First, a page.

Tuesday, August 15, 2017


...about the Google Bro and how his sad case demonstrates what conservatives really mean by "free speech." I know Charlottesville is the big deal these days and it pisses me off too, but there's plenty of good stuff on that (e.g.); I wanted to make sure the Damore thing got noted, because it's typical of the bad faith among the rightwing: They never mention Constitutional rights except as a punchline until an opportunity emerges for their invocation to serve the powerful, and then all of a sudden they're William fucking Kunstler.

Besides, I think over time a linkage between Charlottesville and Damore will emerge. You can already see it in the subtext of William Jacobson's pathetically-titled Legal Insurrection post, "The Ritual Shaming of James Damore still matters." "If anything," says Jacobson, "Ritual Shaming as a means of controlling speech will get even worse after Charlottesville." He doesn't explain that remark, but I bet his fans can guess what he means, and so can I: People may start noticing that the people most inclined to bitch about free speech rights these days are the same people who for decades have been trying to take them away from everyone else.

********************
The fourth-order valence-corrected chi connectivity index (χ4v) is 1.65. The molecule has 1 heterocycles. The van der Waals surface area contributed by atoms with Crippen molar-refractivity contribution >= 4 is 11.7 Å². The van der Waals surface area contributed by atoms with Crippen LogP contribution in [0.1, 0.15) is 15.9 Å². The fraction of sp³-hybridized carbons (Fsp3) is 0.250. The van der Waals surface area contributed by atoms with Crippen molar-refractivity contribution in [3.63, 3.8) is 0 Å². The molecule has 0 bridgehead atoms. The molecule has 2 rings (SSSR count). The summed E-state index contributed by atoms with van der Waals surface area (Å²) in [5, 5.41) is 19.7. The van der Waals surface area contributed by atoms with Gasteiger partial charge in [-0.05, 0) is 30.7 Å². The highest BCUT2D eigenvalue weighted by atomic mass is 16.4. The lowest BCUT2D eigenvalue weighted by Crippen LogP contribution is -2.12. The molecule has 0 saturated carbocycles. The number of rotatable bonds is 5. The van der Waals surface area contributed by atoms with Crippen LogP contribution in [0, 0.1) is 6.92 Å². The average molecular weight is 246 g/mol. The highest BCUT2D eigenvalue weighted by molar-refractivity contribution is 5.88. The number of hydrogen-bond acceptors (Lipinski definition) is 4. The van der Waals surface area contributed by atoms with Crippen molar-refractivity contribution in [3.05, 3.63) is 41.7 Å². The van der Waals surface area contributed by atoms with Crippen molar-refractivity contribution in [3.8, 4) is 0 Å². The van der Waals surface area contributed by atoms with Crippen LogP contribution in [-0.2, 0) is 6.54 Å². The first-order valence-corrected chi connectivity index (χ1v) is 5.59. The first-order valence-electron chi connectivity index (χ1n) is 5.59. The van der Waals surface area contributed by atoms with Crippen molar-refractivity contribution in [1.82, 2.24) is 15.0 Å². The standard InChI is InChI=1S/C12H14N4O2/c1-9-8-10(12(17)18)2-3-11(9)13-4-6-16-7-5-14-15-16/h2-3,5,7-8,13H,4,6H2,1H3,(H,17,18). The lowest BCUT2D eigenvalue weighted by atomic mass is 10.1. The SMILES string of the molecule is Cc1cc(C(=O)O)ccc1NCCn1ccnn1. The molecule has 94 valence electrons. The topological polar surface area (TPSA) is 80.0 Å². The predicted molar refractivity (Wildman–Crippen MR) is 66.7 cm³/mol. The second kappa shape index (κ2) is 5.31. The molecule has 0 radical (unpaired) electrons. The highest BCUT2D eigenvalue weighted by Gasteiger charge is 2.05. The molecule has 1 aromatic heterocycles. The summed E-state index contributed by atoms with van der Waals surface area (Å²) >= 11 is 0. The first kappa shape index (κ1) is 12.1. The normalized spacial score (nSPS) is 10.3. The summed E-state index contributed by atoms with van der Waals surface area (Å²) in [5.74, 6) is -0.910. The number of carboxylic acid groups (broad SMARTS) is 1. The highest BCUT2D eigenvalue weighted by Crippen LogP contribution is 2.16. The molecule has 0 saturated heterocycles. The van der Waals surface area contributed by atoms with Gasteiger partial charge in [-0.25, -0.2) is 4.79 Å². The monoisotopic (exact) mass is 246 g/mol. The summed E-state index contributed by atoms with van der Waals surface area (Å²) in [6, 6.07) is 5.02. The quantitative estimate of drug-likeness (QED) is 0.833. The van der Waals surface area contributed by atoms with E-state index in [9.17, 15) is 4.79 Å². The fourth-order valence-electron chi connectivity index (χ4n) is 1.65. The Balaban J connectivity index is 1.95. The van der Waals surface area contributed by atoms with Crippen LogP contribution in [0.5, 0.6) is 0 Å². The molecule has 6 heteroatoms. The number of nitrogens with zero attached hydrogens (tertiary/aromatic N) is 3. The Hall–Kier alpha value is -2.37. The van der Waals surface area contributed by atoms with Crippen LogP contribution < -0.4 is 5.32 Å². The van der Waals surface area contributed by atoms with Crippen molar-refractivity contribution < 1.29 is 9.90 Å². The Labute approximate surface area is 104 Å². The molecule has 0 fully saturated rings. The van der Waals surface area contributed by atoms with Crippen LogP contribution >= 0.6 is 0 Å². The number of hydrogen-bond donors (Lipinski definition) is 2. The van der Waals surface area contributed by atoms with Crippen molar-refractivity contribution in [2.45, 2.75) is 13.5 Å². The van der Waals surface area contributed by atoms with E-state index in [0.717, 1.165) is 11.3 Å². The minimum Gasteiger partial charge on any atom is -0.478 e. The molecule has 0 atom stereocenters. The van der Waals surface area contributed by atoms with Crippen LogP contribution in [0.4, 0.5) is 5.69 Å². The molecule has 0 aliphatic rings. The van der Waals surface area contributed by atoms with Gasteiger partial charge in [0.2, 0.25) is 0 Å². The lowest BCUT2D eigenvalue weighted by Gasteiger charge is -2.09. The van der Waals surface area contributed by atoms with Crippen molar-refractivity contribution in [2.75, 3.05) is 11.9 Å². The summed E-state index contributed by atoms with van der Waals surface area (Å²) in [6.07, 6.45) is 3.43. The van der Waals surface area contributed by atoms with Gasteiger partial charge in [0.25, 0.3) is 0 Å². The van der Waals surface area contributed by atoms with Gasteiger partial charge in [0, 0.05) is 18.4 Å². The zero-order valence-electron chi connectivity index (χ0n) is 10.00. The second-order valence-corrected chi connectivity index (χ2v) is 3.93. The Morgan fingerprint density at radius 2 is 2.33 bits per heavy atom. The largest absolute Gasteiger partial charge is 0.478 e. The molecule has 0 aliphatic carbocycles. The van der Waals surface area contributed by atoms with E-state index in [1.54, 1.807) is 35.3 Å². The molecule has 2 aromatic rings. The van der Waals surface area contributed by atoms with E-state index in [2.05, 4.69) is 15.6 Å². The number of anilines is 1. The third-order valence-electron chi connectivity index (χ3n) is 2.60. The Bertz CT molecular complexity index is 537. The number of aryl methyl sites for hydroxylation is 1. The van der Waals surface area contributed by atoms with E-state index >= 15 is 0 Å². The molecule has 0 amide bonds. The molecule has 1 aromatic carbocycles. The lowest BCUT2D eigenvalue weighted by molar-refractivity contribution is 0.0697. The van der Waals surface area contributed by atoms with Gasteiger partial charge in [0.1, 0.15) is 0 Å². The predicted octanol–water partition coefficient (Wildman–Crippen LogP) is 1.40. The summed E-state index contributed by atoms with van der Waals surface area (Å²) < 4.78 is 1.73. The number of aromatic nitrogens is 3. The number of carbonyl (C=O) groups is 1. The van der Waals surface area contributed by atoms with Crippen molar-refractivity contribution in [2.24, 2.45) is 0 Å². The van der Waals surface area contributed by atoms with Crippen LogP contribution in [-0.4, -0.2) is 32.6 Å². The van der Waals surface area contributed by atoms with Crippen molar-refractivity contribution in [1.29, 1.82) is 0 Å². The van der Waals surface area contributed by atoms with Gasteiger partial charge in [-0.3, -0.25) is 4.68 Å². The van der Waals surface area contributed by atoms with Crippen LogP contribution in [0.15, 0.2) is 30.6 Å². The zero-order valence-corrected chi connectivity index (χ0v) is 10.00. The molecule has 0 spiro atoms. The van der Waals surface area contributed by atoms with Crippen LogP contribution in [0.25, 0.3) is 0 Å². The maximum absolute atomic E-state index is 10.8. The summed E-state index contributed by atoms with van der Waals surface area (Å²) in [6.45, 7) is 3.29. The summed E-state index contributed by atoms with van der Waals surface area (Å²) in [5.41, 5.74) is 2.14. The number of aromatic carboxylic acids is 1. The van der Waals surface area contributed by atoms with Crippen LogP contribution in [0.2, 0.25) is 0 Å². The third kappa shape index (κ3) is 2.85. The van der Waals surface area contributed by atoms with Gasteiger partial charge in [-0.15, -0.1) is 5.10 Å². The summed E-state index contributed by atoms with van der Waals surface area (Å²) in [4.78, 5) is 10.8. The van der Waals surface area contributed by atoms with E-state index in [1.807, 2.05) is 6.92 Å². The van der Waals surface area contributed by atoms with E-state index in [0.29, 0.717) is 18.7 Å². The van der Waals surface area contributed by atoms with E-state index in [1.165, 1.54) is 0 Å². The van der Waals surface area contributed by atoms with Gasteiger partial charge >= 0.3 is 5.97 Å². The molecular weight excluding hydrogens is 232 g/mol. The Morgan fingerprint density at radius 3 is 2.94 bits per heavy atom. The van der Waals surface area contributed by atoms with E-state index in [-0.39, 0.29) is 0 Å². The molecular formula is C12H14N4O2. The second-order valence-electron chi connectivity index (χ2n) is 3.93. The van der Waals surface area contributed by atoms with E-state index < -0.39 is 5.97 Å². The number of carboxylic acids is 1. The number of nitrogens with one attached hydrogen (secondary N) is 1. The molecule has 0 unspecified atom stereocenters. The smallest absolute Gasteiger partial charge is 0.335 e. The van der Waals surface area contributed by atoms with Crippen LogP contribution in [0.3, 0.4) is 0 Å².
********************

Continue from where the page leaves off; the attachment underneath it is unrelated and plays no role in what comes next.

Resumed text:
UPDATE. I see at National Review today Jeremy Carl suggests the government regulate Google and other popular internet businessess like utilities so conservatives may be guaranteed access to their users, as the Founding Fathers intended. "If I can’t get access to the 2 billion people on Facebook because Facebook doesn’t like my politics," says Carl, "my rights of free expression are greatly curtailed." As long as we've stopped worshipping the magic of the marketplace, comrade, how about we nationalize some industries?

UPDATE 2. For readers who've been speculating that Damore is actually trolling for a wingnut welfare gig, his new statements at CNN suggests that you've won the pool:
"I do not support the alt-right," he told CNN Tech. "Just because someone supports me doesn't mean I support them."
From Stefan Molyneux's special guest to huffy post-Charlottesville moderate Republican -- good career move, Google Bro! And:
"I'm a centrist, and they're calling me a Nazi. That is a real problem."
Say, wasn't that how Bret Stephens got the Times gig?

No comments:

Post a Comment